Will Shephard is a professional actor, director, playwright, and performance artist with a broad range of professional experience from New York’s Off-Off Broadway theatre to regional theatre and films. He has performed at the Ashland, Oregon and New York Shakespeare Festivals and was a founding member of New York’s Performance Group, directed by Richard Schechner. He subsequently received a Fulbright grant to study with Jerzy Grotowski and the Polish Laboratory Theatre in Wroclaw, Poland. In addition to a number of smaller independent films, he has appeared in major motion pictures such as Phantom of the Paradise, Deathrace 2000, and King Kong (1976), and he wrote, produced and directed his own short 16mm. film, Love’s Exquisite Joy. He was Artistic Director for the Palouse Performance Project (1996-98) and wrote, produced, directed, and performed in the Project’s multimedia performance, The Woman Who Turned To Soap, featured in the 1997 Seattle Fringe Festival. In the 70’s, Shephard wrote, produced, directed, and performed his one man show about American author Jack London, The True Story of Jack London, in Los Angeles, New York, Anchorage, AK, and Orlando, FL, to critical acclaim. Will Shephard is also an educator with over forty years’ experience teaching acting, directing and playwriting at the university level. In 1998-99 he received a Senior Lecturer Fulbright grant to teach and direct in India where he directed a production of Brecht’s The Caucasian Chalk Circle at the University of Punjab in Chandigarh. He has also taught acting workshops in China, Malaysia, Singapore, Belarus, Turkey, and Israel. He is now a Professor of Theatre at California State University, Monterey Bay’s department of Music and Performing Arts.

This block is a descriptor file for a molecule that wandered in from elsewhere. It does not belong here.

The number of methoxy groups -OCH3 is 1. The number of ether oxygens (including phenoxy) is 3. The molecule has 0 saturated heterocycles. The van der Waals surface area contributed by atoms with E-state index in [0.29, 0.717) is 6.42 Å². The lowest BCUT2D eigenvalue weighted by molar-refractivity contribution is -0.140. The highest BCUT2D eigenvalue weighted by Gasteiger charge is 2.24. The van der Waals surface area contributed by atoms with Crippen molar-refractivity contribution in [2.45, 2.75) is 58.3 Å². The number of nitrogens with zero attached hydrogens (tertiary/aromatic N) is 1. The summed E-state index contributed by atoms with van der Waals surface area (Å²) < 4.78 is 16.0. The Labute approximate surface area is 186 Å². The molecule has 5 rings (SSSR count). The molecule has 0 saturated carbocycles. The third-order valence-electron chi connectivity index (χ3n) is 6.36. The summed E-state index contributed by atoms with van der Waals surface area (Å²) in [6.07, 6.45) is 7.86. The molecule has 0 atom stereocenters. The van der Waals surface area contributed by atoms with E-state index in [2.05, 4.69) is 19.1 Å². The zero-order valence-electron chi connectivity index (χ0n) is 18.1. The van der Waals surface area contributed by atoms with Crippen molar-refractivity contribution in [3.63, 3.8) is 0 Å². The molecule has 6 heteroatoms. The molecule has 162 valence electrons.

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The Dionysus Group
The Dionysus Group is a story from tumultuous times in American history (1967-1970) told through the eyes of a young actor in New York’s Off-Off Broadway theater production of Dionysus in 69 by The Performance Group, directed by Richard Schechner. Themes of passion, intoxication, violence, and bloodshed in Dionysus in 69, were indicative of the times in which the performers lived.
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